Four Ways to Reduce Frustration in Software Development

Two years ago, Jeff Atwood (of Stack Overflow fame) posted an article entitled “So You Don’t Want to be a Programmer After All”, which mentions the surprising number of emails Jeff receives from fellow programmers who have decided that they just aren’t a great fit for the profession. While the article ends up becoming a discussion about whether or not career-oriented questions belong on the Stack Exchange network, it did spur me to consider some of the non-obvious reasons why a programmer could become frustrated with software development as a career.

Even if a person possesses a great deal of passion for programming, developing software professionally can be an inherently frustrating experience. Due to long development cycles and the high risk of project failure (anywhere from 10 to 30+% depending on the survey) it can be quite some time before any work that you do makes it into the hands of your users. In addition, most software systems require a huge amount of code under the covers in order to provide the application users know and love. If you tend to work on the non-visual side of things, your work can tend to go unnoticed or unappreciated. Finally, beyond these broader issues, programming presents a myriad of day-to-day annoyances and roadblocks that, in sum, can seriously hurt job satisfaction.

So how do you deal with these day-to-day frustrations, and how do you foster a team environment where the team helps each other eliminate frustration?


Regardless of the programming language or tools you use, you’re bound to be required to do some tedious and repetitive work. Doing something manually once or twice is generally fine, and it’s generally not the best use of time to automate something if you’re unsure whether the automation will ever be used again. However, as soon as you find yourself having to do something a third time (similar to the rule of three) it’s generally worth automating. Not only will automating reduce frustration, you can also use automation as an opportunity to hone your skills in your favorite scripting language.


It’s commonly sited that the average person can store 7 ± 2 elements in short-term memory. Due to the complexity of most software systems it’s quite easy to constantly be at your limit of short-term memory capacity. Wiki’s, code comments, and other easy to follow documentation can help ease this memory burden by allowing you to offload information for future use by yourself or others. One caveat with documentation: if it is not maintained it can be a source of frustration rather than a solution!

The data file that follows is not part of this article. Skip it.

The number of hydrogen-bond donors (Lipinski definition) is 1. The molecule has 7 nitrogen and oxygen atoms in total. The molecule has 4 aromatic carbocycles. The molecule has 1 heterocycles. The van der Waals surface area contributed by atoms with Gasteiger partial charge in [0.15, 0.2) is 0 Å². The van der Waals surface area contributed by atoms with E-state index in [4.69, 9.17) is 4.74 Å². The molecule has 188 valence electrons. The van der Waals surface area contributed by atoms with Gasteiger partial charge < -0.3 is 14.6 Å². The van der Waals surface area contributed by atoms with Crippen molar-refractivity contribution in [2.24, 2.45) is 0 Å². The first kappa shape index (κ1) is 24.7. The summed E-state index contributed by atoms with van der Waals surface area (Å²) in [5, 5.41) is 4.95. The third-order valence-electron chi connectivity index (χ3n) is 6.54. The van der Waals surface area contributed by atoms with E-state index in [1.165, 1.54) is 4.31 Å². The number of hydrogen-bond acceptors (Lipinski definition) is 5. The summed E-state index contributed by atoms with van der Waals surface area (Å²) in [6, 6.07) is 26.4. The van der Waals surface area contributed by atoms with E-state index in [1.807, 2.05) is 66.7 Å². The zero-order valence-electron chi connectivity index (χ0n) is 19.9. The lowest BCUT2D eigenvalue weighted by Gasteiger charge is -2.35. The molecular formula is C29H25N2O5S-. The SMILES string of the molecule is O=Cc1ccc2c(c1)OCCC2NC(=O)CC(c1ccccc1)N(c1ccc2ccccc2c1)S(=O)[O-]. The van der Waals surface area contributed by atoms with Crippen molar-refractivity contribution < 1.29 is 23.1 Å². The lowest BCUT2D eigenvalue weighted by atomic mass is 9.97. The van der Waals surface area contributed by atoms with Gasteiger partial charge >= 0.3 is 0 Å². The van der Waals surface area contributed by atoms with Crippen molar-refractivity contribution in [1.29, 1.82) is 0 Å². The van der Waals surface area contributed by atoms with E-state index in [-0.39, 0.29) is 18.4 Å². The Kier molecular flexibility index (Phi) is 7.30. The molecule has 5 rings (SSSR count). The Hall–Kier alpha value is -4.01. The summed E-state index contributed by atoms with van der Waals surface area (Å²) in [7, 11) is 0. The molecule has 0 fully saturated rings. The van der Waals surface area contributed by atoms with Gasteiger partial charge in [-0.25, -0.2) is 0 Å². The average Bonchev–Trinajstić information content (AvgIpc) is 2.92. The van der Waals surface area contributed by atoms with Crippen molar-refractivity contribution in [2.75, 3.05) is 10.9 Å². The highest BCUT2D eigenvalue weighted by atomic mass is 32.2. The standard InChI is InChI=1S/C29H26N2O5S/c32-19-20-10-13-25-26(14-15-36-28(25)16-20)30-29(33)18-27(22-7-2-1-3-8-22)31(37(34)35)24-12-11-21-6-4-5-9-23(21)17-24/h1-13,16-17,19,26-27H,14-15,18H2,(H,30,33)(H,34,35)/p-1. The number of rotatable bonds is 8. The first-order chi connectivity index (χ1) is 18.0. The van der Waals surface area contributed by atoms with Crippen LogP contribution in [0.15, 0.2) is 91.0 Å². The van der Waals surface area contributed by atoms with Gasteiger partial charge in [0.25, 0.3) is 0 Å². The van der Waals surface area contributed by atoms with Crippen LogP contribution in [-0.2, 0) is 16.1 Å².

Sell your ideas

Many times, a particular piece of code, UI design, or process that you may find frustrating is outside of your direct control. In order to remove this roadblock you’re going to need help. This is where the ability to sell your ideas to your peers (and even your manager) can be key. In many ways, programming is the art of the abstract, but if you’re going to sell me on your idea, I need something concrete. Data, working coding examples, even something as simple as a JsFiddle can go a long way toward convincing your peers.

Focus on the big picture

It’s easy to get frustrated by a particular problem or roadblock and lose site of the big picture. Working software is almost always preferable to software that may be architecturally beautiful but doesn’t work or doesn’t meet the customer’s need. You know you’re still learning and growing as an engineer if you can look back at code you wrote a couple of years ago and know how you would have done it better. It’s extremely difficult to do things perfectly the first time, and often you’ll have the opportunity to refactor and improve things as the software evolves. Enjoy the process, don’t sweat over every minor imperfection.

While these methods may sound commonplace, the key is consistency. It’s often easy to miss an opportunity to automate a task, or document a process because you’re too busy only to regret it later. If you make these methods a habit, you’ll be sure to reduce the incidental frustrations that can get in the way of the creative process of building software.

Do you have a tool or technique I’ve missed? I’d love to hear about it in the comments.